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Music Review: Ben Moody – All For This

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It took about six years for ex-Evanescence guitarist Ben Moody to finally put out his solo work. A lot of people wondered how it would turn out; would it have that hard, gothic rock flavor that Moody's former band did, or would it sound like something else. As it turned out, Ben Moody's solo album, All For This, is far from what was expected, but in a good way. It is strongly emotional and a beautiful expression of the artist that could not be put forth with Evanescence.

This is not hard rock. Only a few bits of electric guitar show themselves here on the album; almost everything else is done by acoustic guitar, piano, orchestral violin, and percussive drums, every once in a while backed by female vocals. Ben Moody sings with a voice very similar to the vocalists from Shinedown or Breaking Benjamin, but only in the easy going, slow ballad sense. Because that's exactly what All For This is: one monster ballad split into twelve tracks.

Since Moody sings clearly and the musical arrangement is quiet, it forces the listener to pay attention to the lyrics, which are the highlight of the album. It is actually ironic because from tracks like "All For This" and "In Time" there is a very strong Christian reference, and yet on tracks like "10:22" and "Nothing Left of Me" the lyrics are angrier, involve swearing, and biting at the heels of subjects like ex girlfriends or people who just give up on life. Not exactly the most Christian way, but it seems to add much stronger quality to the music because it isn't expected. When listeners think of expected swearing, they think of heavy metal or rap or hard rock, not really slow, ballad music. And the fact it isn't over-used is also a plus. Combined, both the meaningful and bitter edge of the lyrics create a very captivating album.

Another highlight of All For This, and perhaps the only real relation to Evanescence that this album holds, is the use of female vocals. They are used more as part of the instrument than a way to convey the lyrics as they chime in every once in a while to amplify Moody's voice. The vocals DO have a strong resemblance to that of Evanescence- just a little more ethereal and operatic. However, the effect is much more different as instead of being in the foreground of the music or alternating in singing verses. The female vocals come in every once in a while in the background, right behind Moody's, just barely above the other instruments. This enhances the symphonic atmosphere of the music, making it even more dark and haunting.

Moody may not have the commercial fame or support that Evanescence does due to the limited ways of accessing his CD- only through his website or amazon.com- but his skill as a musician, songwriter, and performer are 2nd to none. Perhaps leaving Evanescence was the best thing for him to do to find his own musical path to share with the rest of the world.

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About ColinM

  • Phoenix

    I’m highly disappointed in Ben Moody after listening to this. “All for This” was an excellent solo album, and it’s sad that it didn’t get a wider release as it’s a very good showcase of his skills as a singer/songwriter that weren’t showcased the way they should have been when he was with Evanescence.

    That being said, he’s completely sold out now and formed a band called “We Are the Fallen,” which is apparently meant to be some sort of potshot at Evanescence by saying that they’ll all be a group rather than a vehicle for Amy Lee. Honestly, Moody was on drugs and driving everyone crazy when he left Evanescence, Rocky Gray the drummer was fired along the same lines, the original guitarist left shortly after Ben Moody, so none of them have any standing for this.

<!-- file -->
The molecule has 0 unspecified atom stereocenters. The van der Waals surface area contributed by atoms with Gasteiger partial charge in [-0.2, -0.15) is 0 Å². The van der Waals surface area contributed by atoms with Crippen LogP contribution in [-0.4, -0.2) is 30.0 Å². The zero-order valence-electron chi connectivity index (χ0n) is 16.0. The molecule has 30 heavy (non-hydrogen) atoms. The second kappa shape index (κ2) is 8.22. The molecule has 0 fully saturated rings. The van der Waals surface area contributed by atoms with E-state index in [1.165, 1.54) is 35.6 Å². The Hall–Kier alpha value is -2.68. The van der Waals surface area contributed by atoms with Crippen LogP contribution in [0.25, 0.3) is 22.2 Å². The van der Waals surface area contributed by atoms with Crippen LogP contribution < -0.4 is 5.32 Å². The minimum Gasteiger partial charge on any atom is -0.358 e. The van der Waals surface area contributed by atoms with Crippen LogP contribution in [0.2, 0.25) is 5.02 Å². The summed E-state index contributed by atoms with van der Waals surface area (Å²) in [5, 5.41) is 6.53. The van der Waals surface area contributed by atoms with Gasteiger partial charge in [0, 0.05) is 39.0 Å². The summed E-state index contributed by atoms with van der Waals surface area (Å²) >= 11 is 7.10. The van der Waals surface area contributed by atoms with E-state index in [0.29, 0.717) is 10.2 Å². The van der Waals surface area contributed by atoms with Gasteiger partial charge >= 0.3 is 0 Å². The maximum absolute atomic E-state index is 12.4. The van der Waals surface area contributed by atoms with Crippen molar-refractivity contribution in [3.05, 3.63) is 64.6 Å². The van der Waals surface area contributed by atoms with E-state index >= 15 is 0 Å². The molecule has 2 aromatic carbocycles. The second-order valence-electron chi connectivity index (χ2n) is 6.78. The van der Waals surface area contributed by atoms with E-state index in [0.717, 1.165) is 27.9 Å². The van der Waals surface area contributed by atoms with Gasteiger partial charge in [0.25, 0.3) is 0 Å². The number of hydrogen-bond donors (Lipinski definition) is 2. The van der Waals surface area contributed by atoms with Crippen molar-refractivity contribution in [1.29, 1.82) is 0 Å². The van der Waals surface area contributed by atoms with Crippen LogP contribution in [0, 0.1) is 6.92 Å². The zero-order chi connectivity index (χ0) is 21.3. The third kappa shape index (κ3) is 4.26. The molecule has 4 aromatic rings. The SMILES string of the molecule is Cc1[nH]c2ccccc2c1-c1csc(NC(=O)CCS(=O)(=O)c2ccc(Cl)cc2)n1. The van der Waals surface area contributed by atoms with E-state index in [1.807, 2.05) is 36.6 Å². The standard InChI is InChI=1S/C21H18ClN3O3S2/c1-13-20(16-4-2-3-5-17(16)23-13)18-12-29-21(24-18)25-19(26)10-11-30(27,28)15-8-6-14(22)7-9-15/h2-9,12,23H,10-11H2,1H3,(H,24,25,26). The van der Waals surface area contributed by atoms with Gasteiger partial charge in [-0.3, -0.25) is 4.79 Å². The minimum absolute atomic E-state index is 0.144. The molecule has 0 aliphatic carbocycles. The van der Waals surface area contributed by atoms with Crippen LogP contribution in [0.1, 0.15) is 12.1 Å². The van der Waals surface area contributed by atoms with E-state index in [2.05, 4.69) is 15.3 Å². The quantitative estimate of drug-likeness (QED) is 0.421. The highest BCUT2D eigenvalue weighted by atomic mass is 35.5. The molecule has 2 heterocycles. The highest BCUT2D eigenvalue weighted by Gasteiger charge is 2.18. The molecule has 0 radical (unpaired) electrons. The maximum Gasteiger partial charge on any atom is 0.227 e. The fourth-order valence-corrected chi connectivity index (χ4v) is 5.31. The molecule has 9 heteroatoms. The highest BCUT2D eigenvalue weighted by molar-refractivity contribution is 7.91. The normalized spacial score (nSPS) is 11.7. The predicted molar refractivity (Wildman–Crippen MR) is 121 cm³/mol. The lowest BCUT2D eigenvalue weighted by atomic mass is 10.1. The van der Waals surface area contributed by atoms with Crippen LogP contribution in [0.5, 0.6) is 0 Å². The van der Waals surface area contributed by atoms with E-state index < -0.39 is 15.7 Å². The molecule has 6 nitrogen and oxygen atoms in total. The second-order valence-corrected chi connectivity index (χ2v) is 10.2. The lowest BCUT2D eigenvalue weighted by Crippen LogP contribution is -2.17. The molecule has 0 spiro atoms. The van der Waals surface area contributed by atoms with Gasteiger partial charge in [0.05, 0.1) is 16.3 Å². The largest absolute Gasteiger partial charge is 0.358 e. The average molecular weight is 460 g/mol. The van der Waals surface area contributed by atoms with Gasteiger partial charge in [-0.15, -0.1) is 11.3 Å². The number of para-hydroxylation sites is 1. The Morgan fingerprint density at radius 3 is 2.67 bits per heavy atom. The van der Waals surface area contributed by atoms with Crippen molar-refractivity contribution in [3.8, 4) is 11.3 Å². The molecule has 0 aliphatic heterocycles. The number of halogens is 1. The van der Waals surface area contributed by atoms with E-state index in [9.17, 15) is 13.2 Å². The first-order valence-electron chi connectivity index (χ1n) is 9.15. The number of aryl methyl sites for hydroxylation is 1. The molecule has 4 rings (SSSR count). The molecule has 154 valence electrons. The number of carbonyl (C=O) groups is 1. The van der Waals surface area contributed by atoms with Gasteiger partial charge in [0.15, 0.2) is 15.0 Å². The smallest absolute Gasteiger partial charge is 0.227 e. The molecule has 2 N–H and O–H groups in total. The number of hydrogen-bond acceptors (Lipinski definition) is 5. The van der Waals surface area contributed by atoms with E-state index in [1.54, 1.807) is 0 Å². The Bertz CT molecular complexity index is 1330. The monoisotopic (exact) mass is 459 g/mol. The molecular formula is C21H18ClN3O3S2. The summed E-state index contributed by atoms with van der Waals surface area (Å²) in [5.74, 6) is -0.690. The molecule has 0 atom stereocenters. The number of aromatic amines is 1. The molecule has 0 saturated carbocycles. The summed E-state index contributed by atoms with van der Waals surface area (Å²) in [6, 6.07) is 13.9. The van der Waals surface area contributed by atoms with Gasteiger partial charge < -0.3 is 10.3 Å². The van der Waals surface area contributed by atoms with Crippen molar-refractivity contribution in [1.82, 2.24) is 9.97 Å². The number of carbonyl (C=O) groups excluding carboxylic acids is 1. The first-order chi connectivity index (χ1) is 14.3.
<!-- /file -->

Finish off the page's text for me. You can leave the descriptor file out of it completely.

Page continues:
I also wouldn’t be so irritated if they had actually followed Moody’s shining example set forth in “All for This” by making original, compelling music. Thus far, they have recruited Carly (I don’t remember her last name) from American Idol as their lead singer. She sounds *exactly* like Amy Lee except for Carly has a smoker’s voice. Their only single so far is “Bury Me Alive,” which is such a huge rip-off of Evanescence’s sound that I almost gagged.

    On “All for This,” Ben Moody shone as a singular artist. In We Are the Fallen, he’s quickly fallen back into the same old things he tried with Evanescence. Going solo was the best thing that you ever did, Mr. Moody. Unless We Are the Fallen quickly becomes more original, I sincerely hope that you realize this and leave them soon.

  • t.rex

    To be honest, I think Ben’s sole strength as a musician is as a songwriter. He’s a very average guitarist at best. When he left Evanescence, I barely noticed his absence, because the only positive thing he ever contributed to the band was his songwriting. But as far guitar skills go, I can’t tell him apart from the guy that replaced him, or from any average guitarist from an average band. Amy Lee is Evanescence for a reason. I personally believe that she intentionally surrounds herself with mediocre musicians so that she can easily replace them anytime she feels like without suffering any backlash from the fans. Because if they suck, then no one will complain that she drove away a talented band member.

  • immortal_soloist

    Ben is a great guitar player and songwriter. I don’t agree with the above post. The point to get a good replacement is so that the absence isn’t exactly felt. But Ben’s arrangements and solos,specially in the Evanescence demos is great.

    This album is solid and “We Are The Fallen” is not a rip of Evanescence,you can’t copy something that you created.


    P.S: Great Review.

  • Smhopwood

    We are the fallen is very um nonrememerable. Very nontalented and very non future realistic. Say by by to a so so band.